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Erin Foster: Dark pop for our darkest timeline

The reign of dark pop in our dystopian timeline has continued to see the genre resonate with more and more people, as audiences look to alternative for meaning instead of turning up to club anthems night after night. The truth is, we’re not in the mood to party right now, something that rising alt artist Erin Foster knows all too well. Everything was coming up daisies for Foster before the pandemic pulled the staircase out from underneath her, and if she had one wish, it’d be getting back to where she was prior to the March that saw our downward trajectory.

“I just want to be back there playing those gigs,” she tells BLUNT. “But I’m not sure when that’s going to happen. So at the moment, I really just want to focus on getting my music more out there so it can connect with more people and nothing makes me happier than comments…It puts a whole new spin on it, you know? Like rose-coloured glasses, because someone likes my song and someone connects with my song and feels similar to how I did.”

Foster has both the purest of ideals and the skill to back up her ambition, sharing her new single ‘Sometimes’ earlier in the week after establishing herself under her solo moniker with her debut, ‘Birthday’. This incarnation of Foster’s music is focused solely on executing on the vision she had for herself faithfully, after she ended up scrapping a track she had worked on with a label in favour of ensuring that her output remained true to what she wanted to create.

“Being independent and self-sufficient is such an important part of what I do,” she adds. “I have a really strong idea of what I want to accomplish with mixing the image with the sound. And I’ve never been able to get that right anywhere else, except for by myself, really. So it is really important to me that I have that full creative control.”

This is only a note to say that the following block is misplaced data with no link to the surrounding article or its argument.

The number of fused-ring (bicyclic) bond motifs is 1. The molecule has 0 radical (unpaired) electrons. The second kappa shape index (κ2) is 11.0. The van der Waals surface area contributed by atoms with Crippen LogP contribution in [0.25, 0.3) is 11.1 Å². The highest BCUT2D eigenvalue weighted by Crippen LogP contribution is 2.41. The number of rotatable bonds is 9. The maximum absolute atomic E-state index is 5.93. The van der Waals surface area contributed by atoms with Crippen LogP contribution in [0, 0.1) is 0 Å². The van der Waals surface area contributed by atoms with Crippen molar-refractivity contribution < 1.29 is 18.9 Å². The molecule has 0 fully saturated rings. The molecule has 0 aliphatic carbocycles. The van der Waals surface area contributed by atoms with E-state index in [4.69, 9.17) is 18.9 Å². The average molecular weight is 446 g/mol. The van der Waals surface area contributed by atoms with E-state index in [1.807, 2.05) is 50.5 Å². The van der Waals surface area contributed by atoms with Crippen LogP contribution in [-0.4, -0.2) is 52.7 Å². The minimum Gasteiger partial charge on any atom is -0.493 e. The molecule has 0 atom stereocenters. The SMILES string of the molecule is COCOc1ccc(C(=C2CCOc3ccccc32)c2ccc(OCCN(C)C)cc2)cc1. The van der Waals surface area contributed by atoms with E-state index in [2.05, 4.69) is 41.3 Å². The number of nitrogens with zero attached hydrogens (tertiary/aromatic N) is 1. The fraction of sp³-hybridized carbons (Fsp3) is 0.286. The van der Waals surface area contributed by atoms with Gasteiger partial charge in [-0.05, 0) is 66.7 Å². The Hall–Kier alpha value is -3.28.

Perhaps that’s due to the fact that the songs that Foster creates are so meaningful, not only to her but to others, wrapped in candy-coloured aesthetics and delivering your heart to you on a silver platter. Or perhaps her compulsion to continue to remain independent has its roots in the way that she grew up, home-schooled in a remote part of New South Wales where she had to fight tooth and nail and strain her ears in shopping malls just to enjoy the music that made her feel connected to the world around her.

“I wasn’t really allowed to listen to music because my parents were quite religious,” Foster narrates. “They were against commercial, mainstream music. So I would always have a nice time going to like a bowling alley or going to the shopping centre where I could even just hear Katy Perry on the radio. Pop music and how perfect music could be, it blew my mind, really. With songwriting, I guess Death Cab For Cutie, they’ve been a huge influence on my songwriting, from a lyrical way of looking inwards and taking inspiration from darker themes in life.”

The innate nature of dark pop makes it the ultimate contradiction, as musicians and artists alike dance along to the sounds of the world falling apart around us. ‘Sometimes’, Foster’s latest cut, sees the artist layer on a bubblegum lustre as she toys with being torn out of her daydreams by the cruel realities of her situation. Speaking on how she pieced together the track, Foster explains that it stemmed from the move she made to Sydney pulling apart the situationship that she was in at the time.

“This person, the guy that I liked, [it] ended when I had to come back to Sydney. The song is basically talking about that situation of being forced into an unhappy place due to I guess just life, and how you can only live in your memories and live in your fantasies for as long as – well you could live in them forever – but I go into this self-aware state where I go, ‘I know I’m so out of my mind’ in the lyrics, and it’s about how I’m aware that I need to get a grip on reality and face the situation. A lot of people have had to adjust to different situations in the past year, so I think that’s quite a relatable theme.”

Ultimately, connecting with the people around her through her music is what Foster does best, and that will only continue with the new material that she puts out and the stages that she occupies when the time is right. The label interest in Foster is justified, but her integrity is the deciding factor in what she intends to do to make her vision come to life, as she navigates an industry that she’s hyper-aware has claws of its own.

“There’s so many great advocates at the moment, like Jaguar Jonze,” she references. “I’m such a huge fan of her music, but also, you know, what she’s done and how she uses her platform. It is really inspiring seeing people hold others accountable.”

Whether she’s dabbling in dark, alternative or even bubblegum pop, Foster concisely sums up what compels her to continue to persist in what is an incredibly difficult path to pursue for any artist right now: “When I listen to a song and I connect with it, when it’s like it was written for me – that’s what I want to write for other people.”